This means believing Ammon when he insists, “Behold, I am a man, and am thy servant,” even though King Lamoni found his service so remarkable as to declare, “Now I surely know that this is the Great Spirit.” It means honoring Moses for his prophetic leadership while also seeing ourselves in his verbal misstep at Meribah. [3] It means honoring the missionary diligence of Paul, even though he behaved badly toward Peter at Antioch. It means weeping with Jesus, who, even as the Resurrection and the Life, very humanly and poignantly felt the loss of his friend Lazarus.

Today, then, let us honor Mary Fielding Smith as a woman of powerful faith and pioneer grit, but let us also honor her as a woman who struggled to find the right way of raising her step-children, as a wife who longed for deeper relationships with her husbands, and as a mother who must have worried beyond the veil as her son Joseph F. became a street urchin after her death. Above all, let us honor her as a human being—a Saint—who, like all of us, had to work through these complications one day at a time, not always succeeding, but carrying on nevertheless.

MLP

MLP

Mormon Lectionary Project

Mary Fielding Smith, 1852

Numbers 20:7-13; Psalm 8John 11:30-37Galatians 2:11-21Alma 18:1-17; D&C 115:3-4

The Collect: Almighty God, who sent thy only begotten Son, Jesus Christ, to bear our sorrows and griefs, and who in perfect patience bearest witness to our imperfect strivings: bless us, we pray, with charity to accept the offerings of our fellow saints; and grant that we, like thy servant Mary Fielding Smith, might press courageously forward amidst loneliness and distress until, caught up in the Holy Spirit, we come to dwell with thee in everlasting burnings. Amen.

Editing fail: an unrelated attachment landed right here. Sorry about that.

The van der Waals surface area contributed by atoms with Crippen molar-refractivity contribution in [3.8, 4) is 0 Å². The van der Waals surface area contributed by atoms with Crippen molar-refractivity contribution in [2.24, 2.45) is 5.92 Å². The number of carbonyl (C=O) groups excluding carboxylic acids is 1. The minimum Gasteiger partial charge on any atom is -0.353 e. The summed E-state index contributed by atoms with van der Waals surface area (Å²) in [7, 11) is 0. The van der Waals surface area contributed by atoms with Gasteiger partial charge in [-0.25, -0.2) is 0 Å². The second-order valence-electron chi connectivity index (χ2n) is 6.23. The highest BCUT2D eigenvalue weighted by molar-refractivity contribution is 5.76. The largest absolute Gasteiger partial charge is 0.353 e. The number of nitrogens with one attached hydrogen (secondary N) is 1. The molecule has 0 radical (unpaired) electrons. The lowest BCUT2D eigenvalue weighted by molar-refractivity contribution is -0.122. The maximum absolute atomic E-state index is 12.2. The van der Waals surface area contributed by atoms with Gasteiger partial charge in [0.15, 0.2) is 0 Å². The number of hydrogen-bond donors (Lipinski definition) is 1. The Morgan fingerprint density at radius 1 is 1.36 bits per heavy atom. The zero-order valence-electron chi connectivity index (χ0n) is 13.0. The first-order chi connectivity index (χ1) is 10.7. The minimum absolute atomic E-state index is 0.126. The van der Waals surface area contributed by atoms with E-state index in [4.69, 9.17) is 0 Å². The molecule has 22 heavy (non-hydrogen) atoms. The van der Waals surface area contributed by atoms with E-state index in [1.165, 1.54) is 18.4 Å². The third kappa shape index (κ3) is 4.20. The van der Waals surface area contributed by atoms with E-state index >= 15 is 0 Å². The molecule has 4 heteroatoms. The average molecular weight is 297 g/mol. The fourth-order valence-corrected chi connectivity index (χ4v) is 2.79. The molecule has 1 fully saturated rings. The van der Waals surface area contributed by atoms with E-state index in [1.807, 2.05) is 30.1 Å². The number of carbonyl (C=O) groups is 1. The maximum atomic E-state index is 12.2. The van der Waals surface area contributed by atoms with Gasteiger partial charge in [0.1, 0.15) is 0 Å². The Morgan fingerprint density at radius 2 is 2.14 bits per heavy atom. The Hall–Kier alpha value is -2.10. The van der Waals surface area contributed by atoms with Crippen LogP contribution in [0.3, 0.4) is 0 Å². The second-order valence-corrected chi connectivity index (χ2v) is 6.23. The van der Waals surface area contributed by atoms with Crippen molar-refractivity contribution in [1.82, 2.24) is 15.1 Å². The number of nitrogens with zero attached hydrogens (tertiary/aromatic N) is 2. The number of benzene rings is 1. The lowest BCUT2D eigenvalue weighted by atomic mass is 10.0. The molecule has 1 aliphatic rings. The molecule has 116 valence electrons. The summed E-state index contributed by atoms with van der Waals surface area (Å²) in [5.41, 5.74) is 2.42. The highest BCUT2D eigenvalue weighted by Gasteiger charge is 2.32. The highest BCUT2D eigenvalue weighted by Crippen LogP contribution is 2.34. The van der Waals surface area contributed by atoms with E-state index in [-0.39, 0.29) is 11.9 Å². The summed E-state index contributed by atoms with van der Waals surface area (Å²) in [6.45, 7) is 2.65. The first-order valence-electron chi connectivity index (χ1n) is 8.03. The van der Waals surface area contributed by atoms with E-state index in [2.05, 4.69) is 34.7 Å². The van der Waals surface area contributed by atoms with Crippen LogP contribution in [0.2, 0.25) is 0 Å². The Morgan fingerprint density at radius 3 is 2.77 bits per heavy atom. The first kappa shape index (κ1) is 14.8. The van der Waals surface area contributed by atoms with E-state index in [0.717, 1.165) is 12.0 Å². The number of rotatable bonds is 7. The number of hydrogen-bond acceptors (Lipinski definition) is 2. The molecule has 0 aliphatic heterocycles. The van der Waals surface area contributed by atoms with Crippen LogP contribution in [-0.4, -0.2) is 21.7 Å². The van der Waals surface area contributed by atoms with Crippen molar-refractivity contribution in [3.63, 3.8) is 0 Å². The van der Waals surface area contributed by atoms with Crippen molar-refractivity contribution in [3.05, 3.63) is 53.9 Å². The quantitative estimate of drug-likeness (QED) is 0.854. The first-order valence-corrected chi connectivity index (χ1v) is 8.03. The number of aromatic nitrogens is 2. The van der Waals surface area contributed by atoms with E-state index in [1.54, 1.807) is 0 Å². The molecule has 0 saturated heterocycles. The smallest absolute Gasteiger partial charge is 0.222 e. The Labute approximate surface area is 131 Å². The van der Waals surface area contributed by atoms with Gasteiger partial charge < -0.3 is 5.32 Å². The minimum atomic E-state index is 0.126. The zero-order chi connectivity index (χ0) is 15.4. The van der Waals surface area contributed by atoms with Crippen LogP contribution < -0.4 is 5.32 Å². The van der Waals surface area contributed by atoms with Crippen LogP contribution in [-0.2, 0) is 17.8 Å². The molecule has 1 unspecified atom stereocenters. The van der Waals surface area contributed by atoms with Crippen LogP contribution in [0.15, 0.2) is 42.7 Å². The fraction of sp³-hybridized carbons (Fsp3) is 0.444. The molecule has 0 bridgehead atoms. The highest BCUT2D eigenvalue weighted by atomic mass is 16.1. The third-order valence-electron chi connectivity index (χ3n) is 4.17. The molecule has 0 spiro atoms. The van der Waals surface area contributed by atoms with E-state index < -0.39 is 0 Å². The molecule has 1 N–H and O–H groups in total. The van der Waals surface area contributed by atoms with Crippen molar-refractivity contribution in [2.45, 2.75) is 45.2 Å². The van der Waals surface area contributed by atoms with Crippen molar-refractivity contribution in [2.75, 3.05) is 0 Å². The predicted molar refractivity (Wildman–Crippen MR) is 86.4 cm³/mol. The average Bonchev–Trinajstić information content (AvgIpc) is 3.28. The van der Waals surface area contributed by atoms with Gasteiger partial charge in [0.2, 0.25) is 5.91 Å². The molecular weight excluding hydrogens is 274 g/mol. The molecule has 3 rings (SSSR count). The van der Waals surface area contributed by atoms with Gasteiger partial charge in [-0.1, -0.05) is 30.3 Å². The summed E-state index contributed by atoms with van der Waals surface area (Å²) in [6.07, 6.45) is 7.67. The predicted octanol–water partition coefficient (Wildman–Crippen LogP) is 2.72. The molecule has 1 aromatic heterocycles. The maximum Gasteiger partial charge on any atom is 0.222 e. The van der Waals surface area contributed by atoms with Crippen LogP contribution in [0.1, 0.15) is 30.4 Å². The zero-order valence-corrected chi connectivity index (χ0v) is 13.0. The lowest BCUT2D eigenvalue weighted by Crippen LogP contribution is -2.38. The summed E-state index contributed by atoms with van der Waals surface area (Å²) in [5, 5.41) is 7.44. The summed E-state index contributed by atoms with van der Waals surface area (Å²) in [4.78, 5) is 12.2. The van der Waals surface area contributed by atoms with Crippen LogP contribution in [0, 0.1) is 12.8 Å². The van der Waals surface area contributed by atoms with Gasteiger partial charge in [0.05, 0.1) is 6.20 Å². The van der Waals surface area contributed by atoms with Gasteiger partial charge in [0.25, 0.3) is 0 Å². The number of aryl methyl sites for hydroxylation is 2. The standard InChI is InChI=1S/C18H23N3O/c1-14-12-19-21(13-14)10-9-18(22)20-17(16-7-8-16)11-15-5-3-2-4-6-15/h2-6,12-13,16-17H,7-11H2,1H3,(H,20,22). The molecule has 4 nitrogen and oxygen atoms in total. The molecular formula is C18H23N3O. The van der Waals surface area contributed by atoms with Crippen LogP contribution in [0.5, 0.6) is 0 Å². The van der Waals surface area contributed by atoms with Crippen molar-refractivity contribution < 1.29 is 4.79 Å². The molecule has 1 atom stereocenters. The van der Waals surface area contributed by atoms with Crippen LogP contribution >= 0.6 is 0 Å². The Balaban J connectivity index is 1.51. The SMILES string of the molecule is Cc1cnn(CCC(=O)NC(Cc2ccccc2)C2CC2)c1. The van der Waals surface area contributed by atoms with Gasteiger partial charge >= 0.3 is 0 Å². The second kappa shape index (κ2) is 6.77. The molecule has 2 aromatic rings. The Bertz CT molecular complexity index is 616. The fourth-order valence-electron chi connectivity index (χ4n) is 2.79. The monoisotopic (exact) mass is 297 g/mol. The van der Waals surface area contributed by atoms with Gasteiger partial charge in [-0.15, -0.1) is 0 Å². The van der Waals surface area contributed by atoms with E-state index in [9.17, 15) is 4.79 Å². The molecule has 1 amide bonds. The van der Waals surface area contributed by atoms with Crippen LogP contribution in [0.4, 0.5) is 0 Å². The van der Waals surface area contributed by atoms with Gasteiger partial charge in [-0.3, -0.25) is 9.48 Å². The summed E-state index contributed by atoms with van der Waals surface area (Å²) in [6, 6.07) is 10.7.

For the music, we feature (not for the first time, and almost certainly not for the last) Maurice Duruflé’s gorgeous setting of the Gregorian hymn “Ubi caritas,” which calls us to the love and charity that alone can bind us as saints together to each other and together to God.

[youtube http://www.youtube.com/watch?v=KwR_dM-1MlU]

[1] Lavina Fielding Anderson, “Mary Fielding Smith: Her Ox Goes Marching On,” Dialogue 14, no. 4 (1981), 99. Read the article here.

[2] For further details, see Anderson and also Amanda Hendrix-Komoto, “To Forsake Thy Father and Mother: Mary Fielding Smith and the Familial Politics of Conversion,” Dialogue 45, no. 3 (2012).  Hendrix-Komoto’s article is available to subscribers only; get your access by subscribing here!

[3] As discussed in Neal A. Maxwell, “Consecrate thy Performance,” April 2002 General Conference. Yes, I know that there are alternative readings according to which Moses doesn’t goof here.

Comments

  1. Beautiful, honest and moving. Thank you.

  2. Great article Jason. Yes, we are given just the good things, but must realize that our ancestors (and relatives) are imperfect just as we are.

  3. As a descendant of Captain Cornelius Lott, who has been one-dimensionally portrayed as a big ol’ meanie bullying the saintly widow of Hyrum Smith, I appreciate the reminder that one or even a handful of well-known stories do not necessarily constitute an entire character.

    Chimamanda Ngozi Adichie gave a wonderful TED talk called “The Danger of a Single Story” that reflects on this as well: http://www.ted.com/talks/chimamanda_adichie_the_danger_of_a_single_story